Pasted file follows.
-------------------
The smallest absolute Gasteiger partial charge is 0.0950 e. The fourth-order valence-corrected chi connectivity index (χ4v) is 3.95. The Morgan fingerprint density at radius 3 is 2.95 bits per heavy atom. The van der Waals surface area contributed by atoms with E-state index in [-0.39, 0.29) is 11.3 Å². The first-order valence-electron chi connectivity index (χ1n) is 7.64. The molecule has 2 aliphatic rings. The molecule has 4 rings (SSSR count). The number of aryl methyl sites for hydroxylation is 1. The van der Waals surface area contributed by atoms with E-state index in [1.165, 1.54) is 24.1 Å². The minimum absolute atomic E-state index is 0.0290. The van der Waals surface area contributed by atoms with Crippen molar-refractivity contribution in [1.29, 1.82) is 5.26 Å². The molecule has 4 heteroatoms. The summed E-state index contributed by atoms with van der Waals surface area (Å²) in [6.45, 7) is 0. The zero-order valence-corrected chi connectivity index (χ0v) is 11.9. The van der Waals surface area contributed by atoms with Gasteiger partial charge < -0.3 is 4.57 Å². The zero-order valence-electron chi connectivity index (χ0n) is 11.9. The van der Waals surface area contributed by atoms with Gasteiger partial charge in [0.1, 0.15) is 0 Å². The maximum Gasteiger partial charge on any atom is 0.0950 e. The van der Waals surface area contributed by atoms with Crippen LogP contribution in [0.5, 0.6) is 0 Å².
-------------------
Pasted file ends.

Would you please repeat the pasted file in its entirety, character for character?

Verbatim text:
The smallest absolute Gasteiger partial charge is 0.0950 e. The fourth-order valence-corrected chi connectivity index (χ4v) is 3.95. The Morgan fingerprint density at radius 3 is 2.95 bits per heavy atom. The van der Waals surface area contributed by atoms with E-state index in [-0.39, 0.29) is 11.3 Å². The first-order valence-electron chi connectivity index (χ1n) is 7.64. The molecule has 2 aliphatic rings. The molecule has 4 rings (SSSR count). The number of aryl methyl sites for hydroxylation is 1. The van der Waals surface area contributed by atoms with E-state index in [1.165, 1.54) is 24.1 Å². The minimum absolute atomic E-state index is 0.0290. The van der Waals surface area contributed by atoms with Crippen molar-refractivity contribution in [1.29, 1.82) is 5.26 Å². The molecule has 4 heteroatoms. The summed E-state index contributed by atoms with van der Waals surface area (Å²) in [6.45, 7) is 0. The zero-order valence-corrected chi connectivity index (χ0v) is 11.9. The van der Waals surface area contributed by atoms with Gasteiger partial charge < -0.3 is 4.57 Å². The zero-order valence-electron chi connectivity index (χ0n) is 11.9. The van der Waals surface area contributed by atoms with Gasteiger partial charge in [0.1, 0.15) is 0 Å². The maximum Gasteiger partial charge on any atom is 0.0950 e. The van der Waals surface area contributed by atoms with Crippen LogP contribution in [0.5, 0.6) is 0 Å².